Despite facing numerous challenges, the American public should look towards the fight for justice, equality and civil liberties with optimism, American Civil Liberties Union Executive Director Anthony Romero ’87 said in a lecture on Wednesday.
“We believe that everyone is entitled to live a life of dignity," Romero said. "We all have the right to live, the right to love, the right to speak your mind and the right to be treated fairly when you’re walking in public domain. These are the best aspirations that any group of human beings can come up with."
Romero said he was particularly gratified with the past decade in LGBT rights. While a student at the University, gay men and women were convicted of crimes even for consensual activity inside the students’ dorms, he said.
In the decade after 2003 when the Supreme Court made states decriminalize homosexuality, many states went from decriminalization to full rights and privileges for any loving couple, Romero said, adding this outplay of events is a testament that law and policymakers will catch up to public opinion, especially those of the millennial generation.
“Your generation has the power by size and ability to change American politics in a very substantial way,” Romero said. Nonetheless, even after winning the right to marry, numerous obstacles still confront the LGBT community, namely, the lack of employment protections, he noted.
Romero also called for reforms for mass incarceration.
Over 2.3 million people are behind bars in the U.S., giving the U.S. the highest incarceration rate in world, he said. In addition, one-third of African Americans will find themselves in the justice system before reaching mid-adulthood, he noted.
Mass incarceration began with President Richard Nixon’s war on drugs, which brought a healthcare issue into the justice system, Romero said. The idea soon became a favorable platform item for politicians.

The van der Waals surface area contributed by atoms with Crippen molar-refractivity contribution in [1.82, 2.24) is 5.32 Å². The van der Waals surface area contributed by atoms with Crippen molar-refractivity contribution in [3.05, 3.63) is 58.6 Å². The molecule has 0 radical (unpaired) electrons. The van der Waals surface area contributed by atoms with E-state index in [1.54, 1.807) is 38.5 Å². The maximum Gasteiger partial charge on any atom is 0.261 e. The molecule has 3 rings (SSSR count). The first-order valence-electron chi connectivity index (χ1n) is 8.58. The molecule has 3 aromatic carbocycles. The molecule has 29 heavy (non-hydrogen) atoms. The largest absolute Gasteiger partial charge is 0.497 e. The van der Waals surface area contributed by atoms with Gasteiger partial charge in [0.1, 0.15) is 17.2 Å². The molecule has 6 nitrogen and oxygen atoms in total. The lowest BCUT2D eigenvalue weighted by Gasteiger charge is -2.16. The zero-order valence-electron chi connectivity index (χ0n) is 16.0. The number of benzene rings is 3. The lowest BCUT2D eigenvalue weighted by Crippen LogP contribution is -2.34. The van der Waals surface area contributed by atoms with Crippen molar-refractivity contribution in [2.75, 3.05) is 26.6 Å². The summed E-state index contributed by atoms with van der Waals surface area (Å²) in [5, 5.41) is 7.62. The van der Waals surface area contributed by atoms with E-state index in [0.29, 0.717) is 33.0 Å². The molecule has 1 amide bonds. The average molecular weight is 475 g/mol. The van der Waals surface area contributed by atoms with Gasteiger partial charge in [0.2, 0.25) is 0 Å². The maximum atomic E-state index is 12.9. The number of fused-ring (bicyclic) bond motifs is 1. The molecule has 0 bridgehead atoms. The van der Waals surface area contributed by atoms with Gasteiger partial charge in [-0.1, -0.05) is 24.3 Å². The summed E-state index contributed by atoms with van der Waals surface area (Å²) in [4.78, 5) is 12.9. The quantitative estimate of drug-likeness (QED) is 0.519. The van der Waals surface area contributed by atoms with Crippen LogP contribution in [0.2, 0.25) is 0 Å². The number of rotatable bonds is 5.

However, in recent years, with protests for "black lives matter" and “nerves pushed by instances of police brutality,” there is a rising political will to depopulate prisons, he said.
Romero also called for the University to divest from Correction Corporation of America and the GO Group, both of which are for-profit organizations vying for state contracts for prison facilities and immigrant detention centers. Describing them as "a complete scandal," Romero said they create incentives for the perpetuation of mass incarceration.
Nonetheless, Romero expressed occasional dejection at thepolitical pushbackin the drive for civil rights.
“I get discouraged because powerful interests will remain powerful at the expense of the communities we care about," he said. "Fear is an enemy as bigotry is. We can dispel fear, but bigotry is much harder to dispel."
Romero cited issues of immigration and abortion as particularly challenging.
“Our country was once built with a pride that we are a nation of immigrants, yet now, immigrants are used as scapegoats,” Romero explained.
The exploitation of the immigration debate has been a means of building talking points for political candidates in the South and Southwest, Romero said. In addition, the issue is compounded by racism, as seen in the Arizona law requiring drivers to demonstrate legal papers when pulled over by the police, he added.
“It’s very hard to move the political ball forward when the Republicans and the Democrats are on opposite sides of each other,” Romero said. Even with immigration reform and the deferred action status, states can still deny driver’s licenses and in-state tuition for public universities to those who fall under the DREAM Act, issues the ACLU is tackling, he explained.
The ACLU has also filed a case in Seattle for unaccompanied minors from Central America to have access to counsel to slow the tide of deportation, he said.
In terms of abortion, Romero said the demand for protection and reproductive rights among a generation never without these services has to remain unequivocal.
Nonetheless, Romero said his work is not without moral struggle. During his career, Romero worked with Fred Phelps, a homophobic minister who staged protests during burials of fallen soldiers.
“As odious as it was, ACLU supported these protests," he said. "We can’t shut down these protests by law because if we had done so, somewhere down the line, the government can just as well shut down ‘Black Lives Matter 2020.’ ”
Romero also explained a controversial case in the 1970s in which Neo-Nazis tried to march through a community populated by Holocaust survivors. Following the ACLU’s decision to support the march, half the membership resigned and imperiled the organization financially.
“The idea of universal rights is that they are for everyone, not just those who we like,” Romero explained. “It's hard to defend the right of someone you hate.”
The event was sponsored by Princeton Progressives and the College Democrats. It took place at Friend Center Auditorium 101 at 7:30 p.m.